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Talking to kids with developmental disabilities about life during pandemic

Tips on stressing hand washing, social distancing

GRAND RAPIDS, Mich. — Parents across the world have had to have difficult conversations with their children about the coronavirus pandemic and the many impacts it is having on daily life. 

Those conversations can be especially difficult for parents of children with developmental disabilities like autism or down syndrome.

Licensed psychologist Dr. Nicole Beurkens says common challenges for families with special needs children include struggling with communication. Depending on their level of development, special needs children may have difficulties understanding serious, complex issues.

Many children with developmental disabilities also have high levels of anxiety and struggle with change. With their routine being disrupted during the pandemic, those issues with anxiety can be exacerbated. 

Dr. Beurkens says there are things parents can do to alleviate some of these issues.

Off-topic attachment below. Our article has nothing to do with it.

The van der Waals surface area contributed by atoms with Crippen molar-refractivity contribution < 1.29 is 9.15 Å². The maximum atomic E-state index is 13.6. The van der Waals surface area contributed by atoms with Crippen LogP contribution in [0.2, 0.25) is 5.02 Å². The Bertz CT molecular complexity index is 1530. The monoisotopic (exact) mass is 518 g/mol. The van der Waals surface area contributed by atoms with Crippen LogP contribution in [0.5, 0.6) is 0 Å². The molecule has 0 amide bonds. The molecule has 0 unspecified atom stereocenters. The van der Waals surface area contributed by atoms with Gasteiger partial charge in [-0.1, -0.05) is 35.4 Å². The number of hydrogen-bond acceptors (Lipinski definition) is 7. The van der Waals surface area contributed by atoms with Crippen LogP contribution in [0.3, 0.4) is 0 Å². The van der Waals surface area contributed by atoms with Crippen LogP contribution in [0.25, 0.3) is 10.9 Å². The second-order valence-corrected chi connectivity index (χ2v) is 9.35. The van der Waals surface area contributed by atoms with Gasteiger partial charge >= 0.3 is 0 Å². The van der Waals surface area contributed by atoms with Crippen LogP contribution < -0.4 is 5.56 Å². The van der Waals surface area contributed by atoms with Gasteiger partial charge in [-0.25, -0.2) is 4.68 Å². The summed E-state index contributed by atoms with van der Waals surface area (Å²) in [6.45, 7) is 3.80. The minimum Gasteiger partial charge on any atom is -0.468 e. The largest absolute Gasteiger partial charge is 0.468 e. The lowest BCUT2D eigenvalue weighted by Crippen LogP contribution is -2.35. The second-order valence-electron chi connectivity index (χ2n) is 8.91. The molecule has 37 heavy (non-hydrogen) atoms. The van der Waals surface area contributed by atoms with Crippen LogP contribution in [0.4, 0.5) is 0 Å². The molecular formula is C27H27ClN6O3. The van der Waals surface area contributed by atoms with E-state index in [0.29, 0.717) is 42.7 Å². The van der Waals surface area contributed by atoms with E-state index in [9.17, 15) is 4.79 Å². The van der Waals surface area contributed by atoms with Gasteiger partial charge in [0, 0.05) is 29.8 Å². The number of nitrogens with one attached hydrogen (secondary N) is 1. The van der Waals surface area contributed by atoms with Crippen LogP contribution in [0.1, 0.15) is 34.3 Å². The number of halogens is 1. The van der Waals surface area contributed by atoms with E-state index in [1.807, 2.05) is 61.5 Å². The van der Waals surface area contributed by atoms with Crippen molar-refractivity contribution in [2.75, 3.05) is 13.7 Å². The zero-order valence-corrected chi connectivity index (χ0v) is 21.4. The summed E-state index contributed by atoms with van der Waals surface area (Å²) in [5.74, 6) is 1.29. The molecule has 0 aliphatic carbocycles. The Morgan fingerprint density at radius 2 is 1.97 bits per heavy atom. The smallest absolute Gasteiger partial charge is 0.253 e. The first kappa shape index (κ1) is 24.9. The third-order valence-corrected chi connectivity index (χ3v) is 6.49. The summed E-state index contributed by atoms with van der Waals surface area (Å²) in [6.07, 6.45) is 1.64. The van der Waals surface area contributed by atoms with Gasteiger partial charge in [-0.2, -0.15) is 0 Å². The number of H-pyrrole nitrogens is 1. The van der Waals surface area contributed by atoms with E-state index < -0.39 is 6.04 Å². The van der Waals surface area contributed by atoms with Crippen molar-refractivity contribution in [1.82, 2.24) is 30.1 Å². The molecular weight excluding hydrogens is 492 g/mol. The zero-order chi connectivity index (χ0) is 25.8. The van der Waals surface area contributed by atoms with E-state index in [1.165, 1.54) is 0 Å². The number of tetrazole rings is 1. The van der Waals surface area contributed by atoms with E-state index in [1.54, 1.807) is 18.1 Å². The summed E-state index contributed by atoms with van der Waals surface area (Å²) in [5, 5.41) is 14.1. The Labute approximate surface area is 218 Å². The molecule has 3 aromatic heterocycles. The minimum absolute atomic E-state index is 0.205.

First, it's important to talk with your kids at their developmental level. This may mean using simple words and visual or audio aids like pictures or music. 

She says it's also important to establish a new routine. With schools closed until next school year, it's important to create a schedule and stick to it most days. This will help reduce the child's anxiety and establish that "new normal". 

When it comes to topics like hand washing and social distancing, it's usually more helpful to demonstrate those actions opposed to just talking about it. Wash your hands for 20 seconds with them and show them what six feet apart looks like. 

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